Getting To Know The History Of The Talmud
What is the Talmud? If you’re into Jewish studies, you’ll find that the Talmud is one of the most
important books in Judaism, next to the Torah.
It is basically the Jewish oral tradition passed on through many generations in written form. Some
people consider this book as significant, if not more important than the Torah. (They’re 2 Talmuds
The thing is though, the earliest known version of the Talmud is at about 500 A.D. On the other hand,
Moses, known as the writer of the Torah, was alive at around 1300 B.C.
That’s an 1800 year difference…
So what caused this 1800 year difference between the Torah and the Jewish Talmud?
What the Jewish Talmud actually is.
The Talmud has actually 2 different versions, authored around similar times, but with some differences.
Those are known as the Babylonian Talmud, and the Jerusalem Talmud.
Originally, before the Talmud was written, Jewish tradition was transmitted by Rabbis orally. In essence,
ever since the establishment of Judaism, and specifically Jerusalem as home to the Jews, transmission by
writing wasn’t necessary.
Stability in the past was central for the survival of oral tradition. And as known through historical
records, the temple of Jerusalem went down twice.
And with the 2nd
time, it was realized that transmission of the tradition by writing was necessary.
The Talmud’s components.
The Talmud is composed of the Mishnah, which is the collection of the oral tradition in short-hand form.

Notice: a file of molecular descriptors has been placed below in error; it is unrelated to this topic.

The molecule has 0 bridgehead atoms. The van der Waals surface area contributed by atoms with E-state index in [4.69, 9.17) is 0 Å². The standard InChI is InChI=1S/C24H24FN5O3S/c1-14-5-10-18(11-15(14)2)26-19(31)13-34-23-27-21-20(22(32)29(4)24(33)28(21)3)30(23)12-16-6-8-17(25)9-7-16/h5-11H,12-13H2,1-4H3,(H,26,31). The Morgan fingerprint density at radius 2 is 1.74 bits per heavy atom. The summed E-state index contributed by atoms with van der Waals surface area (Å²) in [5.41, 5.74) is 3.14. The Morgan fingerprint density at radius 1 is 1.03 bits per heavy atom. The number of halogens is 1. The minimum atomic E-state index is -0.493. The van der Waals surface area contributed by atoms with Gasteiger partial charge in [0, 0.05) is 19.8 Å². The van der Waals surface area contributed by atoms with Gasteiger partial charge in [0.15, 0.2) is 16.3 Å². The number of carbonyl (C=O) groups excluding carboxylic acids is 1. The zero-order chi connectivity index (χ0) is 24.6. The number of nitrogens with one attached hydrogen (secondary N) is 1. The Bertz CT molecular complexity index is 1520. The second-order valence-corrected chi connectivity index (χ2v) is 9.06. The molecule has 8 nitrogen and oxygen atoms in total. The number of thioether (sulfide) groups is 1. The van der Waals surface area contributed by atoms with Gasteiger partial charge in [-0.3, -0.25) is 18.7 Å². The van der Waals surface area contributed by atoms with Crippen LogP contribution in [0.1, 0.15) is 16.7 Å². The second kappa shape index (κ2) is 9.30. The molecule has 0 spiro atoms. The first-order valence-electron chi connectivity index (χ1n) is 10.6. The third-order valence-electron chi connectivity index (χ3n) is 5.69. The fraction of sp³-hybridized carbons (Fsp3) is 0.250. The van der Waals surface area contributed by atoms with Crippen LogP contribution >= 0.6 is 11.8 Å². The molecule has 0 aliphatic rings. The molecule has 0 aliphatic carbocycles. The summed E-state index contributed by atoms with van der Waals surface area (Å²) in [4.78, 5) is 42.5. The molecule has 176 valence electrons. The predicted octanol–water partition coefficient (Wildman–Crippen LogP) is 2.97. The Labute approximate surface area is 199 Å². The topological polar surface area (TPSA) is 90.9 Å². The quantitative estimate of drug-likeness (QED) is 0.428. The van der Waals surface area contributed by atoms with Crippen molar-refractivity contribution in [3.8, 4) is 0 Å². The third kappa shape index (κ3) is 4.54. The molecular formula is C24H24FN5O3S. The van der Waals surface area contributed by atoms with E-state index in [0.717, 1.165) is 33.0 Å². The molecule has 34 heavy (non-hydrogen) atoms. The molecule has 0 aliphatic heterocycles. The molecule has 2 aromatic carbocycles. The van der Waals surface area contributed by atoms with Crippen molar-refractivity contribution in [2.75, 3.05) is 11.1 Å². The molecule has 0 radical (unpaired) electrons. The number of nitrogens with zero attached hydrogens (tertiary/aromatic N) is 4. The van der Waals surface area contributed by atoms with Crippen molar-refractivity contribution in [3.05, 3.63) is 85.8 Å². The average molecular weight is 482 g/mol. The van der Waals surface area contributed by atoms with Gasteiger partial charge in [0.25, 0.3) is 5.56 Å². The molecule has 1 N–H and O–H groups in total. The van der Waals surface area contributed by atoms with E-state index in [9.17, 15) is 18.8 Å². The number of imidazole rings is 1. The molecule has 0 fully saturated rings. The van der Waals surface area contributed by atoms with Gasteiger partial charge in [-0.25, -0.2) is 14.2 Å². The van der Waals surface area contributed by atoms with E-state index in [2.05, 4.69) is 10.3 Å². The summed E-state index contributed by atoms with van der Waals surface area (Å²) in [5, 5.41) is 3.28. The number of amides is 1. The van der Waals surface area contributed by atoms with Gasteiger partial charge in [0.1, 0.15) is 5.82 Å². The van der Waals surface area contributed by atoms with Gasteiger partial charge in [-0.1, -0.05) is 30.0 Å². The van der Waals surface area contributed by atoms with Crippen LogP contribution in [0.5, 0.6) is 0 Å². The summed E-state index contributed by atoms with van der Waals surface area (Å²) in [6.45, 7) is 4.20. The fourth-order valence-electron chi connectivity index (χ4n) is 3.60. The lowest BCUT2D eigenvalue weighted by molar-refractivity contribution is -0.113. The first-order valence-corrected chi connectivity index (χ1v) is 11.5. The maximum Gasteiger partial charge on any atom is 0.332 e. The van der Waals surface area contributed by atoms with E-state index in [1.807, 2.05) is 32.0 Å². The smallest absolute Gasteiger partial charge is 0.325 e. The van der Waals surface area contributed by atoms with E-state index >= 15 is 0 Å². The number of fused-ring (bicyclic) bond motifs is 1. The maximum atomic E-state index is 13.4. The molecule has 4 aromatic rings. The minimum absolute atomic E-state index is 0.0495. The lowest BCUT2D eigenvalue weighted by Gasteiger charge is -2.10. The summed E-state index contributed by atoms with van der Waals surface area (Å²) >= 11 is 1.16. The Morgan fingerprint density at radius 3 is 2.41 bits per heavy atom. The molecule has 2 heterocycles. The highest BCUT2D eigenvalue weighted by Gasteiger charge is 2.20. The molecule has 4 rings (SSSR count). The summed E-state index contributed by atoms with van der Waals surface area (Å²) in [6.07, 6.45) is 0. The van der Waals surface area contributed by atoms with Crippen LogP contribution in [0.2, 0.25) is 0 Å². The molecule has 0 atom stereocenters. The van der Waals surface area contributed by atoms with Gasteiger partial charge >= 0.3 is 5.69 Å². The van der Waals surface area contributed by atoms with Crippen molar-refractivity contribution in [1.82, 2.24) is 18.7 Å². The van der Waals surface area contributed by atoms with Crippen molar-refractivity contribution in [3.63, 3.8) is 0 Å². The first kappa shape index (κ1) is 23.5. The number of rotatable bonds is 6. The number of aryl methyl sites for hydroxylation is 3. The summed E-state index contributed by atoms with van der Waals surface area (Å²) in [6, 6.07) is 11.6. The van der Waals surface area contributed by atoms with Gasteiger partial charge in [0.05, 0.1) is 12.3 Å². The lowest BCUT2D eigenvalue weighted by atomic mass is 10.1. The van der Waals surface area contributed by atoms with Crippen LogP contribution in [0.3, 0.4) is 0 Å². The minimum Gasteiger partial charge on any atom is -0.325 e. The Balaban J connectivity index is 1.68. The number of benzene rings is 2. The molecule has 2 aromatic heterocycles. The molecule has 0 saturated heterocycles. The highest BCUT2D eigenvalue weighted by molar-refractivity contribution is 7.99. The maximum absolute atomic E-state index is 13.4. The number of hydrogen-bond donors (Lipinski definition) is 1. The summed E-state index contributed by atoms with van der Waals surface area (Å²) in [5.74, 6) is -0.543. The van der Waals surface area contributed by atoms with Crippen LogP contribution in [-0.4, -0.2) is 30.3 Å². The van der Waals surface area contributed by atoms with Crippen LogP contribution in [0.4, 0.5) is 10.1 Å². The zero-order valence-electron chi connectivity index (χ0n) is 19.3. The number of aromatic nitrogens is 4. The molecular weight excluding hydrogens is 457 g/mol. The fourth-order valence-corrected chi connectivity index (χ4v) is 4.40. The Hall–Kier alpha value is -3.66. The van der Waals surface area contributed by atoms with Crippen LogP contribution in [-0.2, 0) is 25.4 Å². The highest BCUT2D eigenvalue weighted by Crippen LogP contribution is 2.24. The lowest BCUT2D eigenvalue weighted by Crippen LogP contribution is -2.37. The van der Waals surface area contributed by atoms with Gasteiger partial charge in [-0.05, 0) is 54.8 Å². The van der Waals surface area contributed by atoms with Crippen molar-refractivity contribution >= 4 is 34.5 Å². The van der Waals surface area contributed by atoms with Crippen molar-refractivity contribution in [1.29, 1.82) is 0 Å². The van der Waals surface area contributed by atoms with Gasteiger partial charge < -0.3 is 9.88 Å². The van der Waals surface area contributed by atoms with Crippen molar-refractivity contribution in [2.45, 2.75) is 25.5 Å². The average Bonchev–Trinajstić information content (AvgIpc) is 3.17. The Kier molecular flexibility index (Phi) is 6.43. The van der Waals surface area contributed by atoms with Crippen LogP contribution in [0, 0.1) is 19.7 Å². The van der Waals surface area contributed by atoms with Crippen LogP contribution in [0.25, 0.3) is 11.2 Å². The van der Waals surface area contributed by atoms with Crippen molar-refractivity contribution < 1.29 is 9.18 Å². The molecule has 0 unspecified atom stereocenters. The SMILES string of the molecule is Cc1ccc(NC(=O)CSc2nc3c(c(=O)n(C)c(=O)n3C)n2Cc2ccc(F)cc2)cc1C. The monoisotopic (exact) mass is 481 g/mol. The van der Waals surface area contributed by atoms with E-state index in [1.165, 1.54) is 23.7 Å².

The process of the authorship and collection of the Mishnah spanned a century and a half, starting with
Judah the Prince, who recognized the crisis affecting the Jewish community.
In addition to the Mishnah, there is also Gemara. The assembly of this was done originally, because of
the difficulty with reading and understanding the Talmud, except by those learned in the oral traditions.
Gemara is a series of arguments between Rabbis, which surround the scripture of the Mishnah. The
intention is to present the different perspectives that the Mishnah tradition carries, by debate. This
allows the Jewish scholar to arrive at an understanding of the essence of the tradition, which
complements the Torah.
Now, it should be noted that the Gemara took even longer to compile than the Mishnah. While the
Mishnah was compiled between 10 and 150 A.D., the Gemara was compiled between 200 and500 A.D
Therefore, the perspectives of many different generations of Rabbis is seen in Gemara.
You can pretty much consider Gemara as one of history’s earliest records of religious criticism. Not
many books may match the Talmud in its presentation style of its laws.
And yet here it is, it survives even longer.
Judaism has been around for well over 3000 years now. It’s quite interesting to see its evolution,
specifically in terms of practice.
This evolution, not just in generations of scholarly opinion presented by the Talmud, but also in the way
that Jewish people adapted to crisis that affected their culture is quite valuable. Such histories indeed
do teach us a lot about human nature.